Launch Pad

A collection of drawings made with tech pen on paper.

A five minute cycle ride on my solid rubber tyres, over the grey black grit pavements of a new 1960s housing estate (gravel rash and plasters), and I'm there. I park my bike around the back and go in. My girlfriend, with longest blonde hair and bluest eyes - really, not false memory - has invited me to her house.


I'm going to call her Louisa Denholm. We held hands on the way to school. The hair, the eyes, the hand-holding, that's all I remember, except ...


Her parents (her dad's a professional football player - bragging now) are out, and there's a babysitter. It's the 16th of July 1969, I'll be six years old in August, and today, the launch of Apollo 11 will be on TV ... Or it's the 20th, and they're about to land on the Moon.


The only enduring certainty I have, over fifty years later, is the deeply engrained sense of humiliation which I still attach to the events of that evening.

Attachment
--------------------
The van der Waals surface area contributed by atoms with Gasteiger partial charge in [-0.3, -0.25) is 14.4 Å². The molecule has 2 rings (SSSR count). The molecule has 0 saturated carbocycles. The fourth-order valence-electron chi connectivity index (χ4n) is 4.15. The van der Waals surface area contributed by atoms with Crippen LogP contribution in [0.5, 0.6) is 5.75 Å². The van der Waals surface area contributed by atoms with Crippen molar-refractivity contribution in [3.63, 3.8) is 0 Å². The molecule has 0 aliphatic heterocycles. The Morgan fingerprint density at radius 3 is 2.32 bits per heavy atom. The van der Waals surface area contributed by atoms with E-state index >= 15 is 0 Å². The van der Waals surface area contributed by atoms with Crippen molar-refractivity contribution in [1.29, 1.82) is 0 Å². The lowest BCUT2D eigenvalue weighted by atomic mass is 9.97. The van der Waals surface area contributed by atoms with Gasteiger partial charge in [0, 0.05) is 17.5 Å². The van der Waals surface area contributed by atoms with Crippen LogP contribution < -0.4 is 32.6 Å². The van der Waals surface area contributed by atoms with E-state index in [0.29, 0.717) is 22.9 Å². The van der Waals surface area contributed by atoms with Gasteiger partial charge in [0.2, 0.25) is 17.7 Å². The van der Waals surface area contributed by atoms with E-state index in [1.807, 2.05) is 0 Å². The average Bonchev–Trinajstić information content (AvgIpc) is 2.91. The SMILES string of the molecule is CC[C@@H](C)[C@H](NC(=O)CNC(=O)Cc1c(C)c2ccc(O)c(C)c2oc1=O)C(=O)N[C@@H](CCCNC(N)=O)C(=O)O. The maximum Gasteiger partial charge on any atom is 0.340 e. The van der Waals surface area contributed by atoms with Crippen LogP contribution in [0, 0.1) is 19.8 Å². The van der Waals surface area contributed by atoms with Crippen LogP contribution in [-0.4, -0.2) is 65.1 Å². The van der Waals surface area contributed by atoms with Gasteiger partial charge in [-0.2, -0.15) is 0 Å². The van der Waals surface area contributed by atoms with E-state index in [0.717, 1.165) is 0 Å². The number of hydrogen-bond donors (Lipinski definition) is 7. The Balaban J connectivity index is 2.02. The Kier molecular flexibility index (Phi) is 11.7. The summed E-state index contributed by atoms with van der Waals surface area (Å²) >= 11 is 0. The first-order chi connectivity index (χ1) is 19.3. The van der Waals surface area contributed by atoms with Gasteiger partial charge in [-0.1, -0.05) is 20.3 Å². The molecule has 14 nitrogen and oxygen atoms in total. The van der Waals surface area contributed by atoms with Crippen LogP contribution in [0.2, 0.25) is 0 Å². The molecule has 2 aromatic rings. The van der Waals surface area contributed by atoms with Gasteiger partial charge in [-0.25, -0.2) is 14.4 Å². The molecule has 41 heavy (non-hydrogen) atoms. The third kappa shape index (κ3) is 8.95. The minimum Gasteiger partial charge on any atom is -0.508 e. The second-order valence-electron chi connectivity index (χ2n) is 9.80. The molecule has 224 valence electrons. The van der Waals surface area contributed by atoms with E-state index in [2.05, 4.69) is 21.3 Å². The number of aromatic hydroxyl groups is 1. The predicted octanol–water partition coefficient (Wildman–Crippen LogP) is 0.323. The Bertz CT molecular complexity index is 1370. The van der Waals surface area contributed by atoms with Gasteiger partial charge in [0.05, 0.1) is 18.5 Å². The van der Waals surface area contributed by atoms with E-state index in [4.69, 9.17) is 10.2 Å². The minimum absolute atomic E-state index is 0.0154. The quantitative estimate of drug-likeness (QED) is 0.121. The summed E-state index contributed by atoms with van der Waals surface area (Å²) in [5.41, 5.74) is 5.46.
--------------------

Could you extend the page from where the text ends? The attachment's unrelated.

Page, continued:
There must have been pop and crisps, and black and white images of a rocket, or lunar lander; however I couldn't swear to it on my Modern Marvels of Science annual. The real memories start when it's home time. The sitter says, "it's time to go, John", but for some unremembered, unknowable, unfathomable reason I refuse to leave.


Displaying socially inappropriate behaviour (being a little shit), I stood my ground and dragged my feet, until no uncertain words were spoken ...


In that moment, something was spoiled, in a helplessly unrecoverable way, and with crimson cheeks and blurred wet vision I ran away on flighted, panic stricken, rubbery legs. Beyond that day there is no Louisa Denholm, everything is redacted, no neural connections; leaving me to puzzle over the enchantment which compelled me to persist.


On arriving home, I was reminded of my bike ... and had to return, knock on the door, and ask if I could please get it back ...